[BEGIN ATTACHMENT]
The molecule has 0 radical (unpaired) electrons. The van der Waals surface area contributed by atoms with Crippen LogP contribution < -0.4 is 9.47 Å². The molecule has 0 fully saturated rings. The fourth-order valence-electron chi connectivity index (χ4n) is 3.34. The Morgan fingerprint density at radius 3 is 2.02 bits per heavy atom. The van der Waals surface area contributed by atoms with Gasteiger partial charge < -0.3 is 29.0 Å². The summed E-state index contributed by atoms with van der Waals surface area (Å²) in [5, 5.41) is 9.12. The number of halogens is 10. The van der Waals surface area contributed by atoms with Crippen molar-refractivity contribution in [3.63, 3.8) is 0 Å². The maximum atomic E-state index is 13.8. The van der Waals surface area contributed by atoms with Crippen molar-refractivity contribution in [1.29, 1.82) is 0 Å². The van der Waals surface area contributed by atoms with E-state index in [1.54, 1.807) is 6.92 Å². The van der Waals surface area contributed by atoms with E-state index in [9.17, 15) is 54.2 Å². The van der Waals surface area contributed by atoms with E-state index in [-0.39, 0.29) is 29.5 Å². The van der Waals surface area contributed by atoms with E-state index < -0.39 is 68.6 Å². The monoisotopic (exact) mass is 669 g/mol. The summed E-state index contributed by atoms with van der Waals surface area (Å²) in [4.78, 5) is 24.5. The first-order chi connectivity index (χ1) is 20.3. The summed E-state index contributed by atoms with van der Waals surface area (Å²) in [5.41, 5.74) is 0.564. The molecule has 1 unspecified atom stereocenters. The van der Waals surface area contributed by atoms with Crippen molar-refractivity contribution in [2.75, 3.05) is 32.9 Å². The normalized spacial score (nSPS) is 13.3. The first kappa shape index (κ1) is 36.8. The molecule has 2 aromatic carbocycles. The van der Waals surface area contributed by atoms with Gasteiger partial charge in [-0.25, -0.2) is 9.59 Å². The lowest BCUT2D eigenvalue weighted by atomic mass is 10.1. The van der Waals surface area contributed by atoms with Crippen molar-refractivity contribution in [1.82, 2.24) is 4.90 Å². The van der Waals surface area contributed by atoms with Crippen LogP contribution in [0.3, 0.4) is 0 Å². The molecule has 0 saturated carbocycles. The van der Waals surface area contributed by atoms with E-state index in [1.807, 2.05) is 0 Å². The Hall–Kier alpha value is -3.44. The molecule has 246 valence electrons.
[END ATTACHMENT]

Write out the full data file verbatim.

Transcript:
The molecule has 0 radical (unpaired) electrons. The van der Waals surface area contributed by atoms with Crippen LogP contribution < -0.4 is 9.47 Å². The molecule has 0 fully saturated rings. The fourth-order valence-electron chi connectivity index (χ4n) is 3.34. The Morgan fingerprint density at radius 3 is 2.02 bits per heavy atom. The van der Waals surface area contributed by atoms with Gasteiger partial charge < -0.3 is 29.0 Å². The summed E-state index contributed by atoms with van der Waals surface area (Å²) in [5, 5.41) is 9.12. The number of halogens is 10. The van der Waals surface area contributed by atoms with Crippen molar-refractivity contribution in [3.63, 3.8) is 0 Å². The maximum atomic E-state index is 13.8. The van der Waals surface area contributed by atoms with Crippen molar-refractivity contribution in [1.29, 1.82) is 0 Å². The van der Waals surface area contributed by atoms with E-state index in [1.54, 1.807) is 6.92 Å². The van der Waals surface area contributed by atoms with E-state index in [9.17, 15) is 54.2 Å². The van der Waals surface area contributed by atoms with E-state index in [-0.39, 0.29) is 29.5 Å². The van der Waals surface area contributed by atoms with E-state index < -0.39 is 68.6 Å². The monoisotopic (exact) mass is 669 g/mol. The summed E-state index contributed by atoms with van der Waals surface area (Å²) in [4.78, 5) is 24.5. The first-order chi connectivity index (χ1) is 20.3. The summed E-state index contributed by atoms with van der Waals surface area (Å²) in [5.41, 5.74) is 0.564. The molecule has 1 unspecified atom stereocenters. The van der Waals surface area contributed by atoms with Crippen molar-refractivity contribution in [2.75, 3.05) is 32.9 Å². The normalized spacial score (nSPS) is 13.3. The first kappa shape index (κ1) is 36.8. The molecule has 2 aromatic carbocycles. The van der Waals surface area contributed by atoms with Gasteiger partial charge in [-0.25, -0.2) is 9.59 Å². The lowest BCUT2D eigenvalue weighted by atomic mass is 10.1. The van der Waals surface area contributed by atoms with Crippen molar-refractivity contribution in [1.82, 2.24) is 4.90 Å². The van der Waals surface area contributed by atoms with Crippen LogP contribution in [0.3, 0.4) is 0 Å². The molecule has 0 saturated carbocycles. The van der Waals surface area contributed by atoms with E-state index in [1.807, 2.05) is 0 Å². The Hall–Kier alpha value is -3.44. The molecule has 246 valence electrons.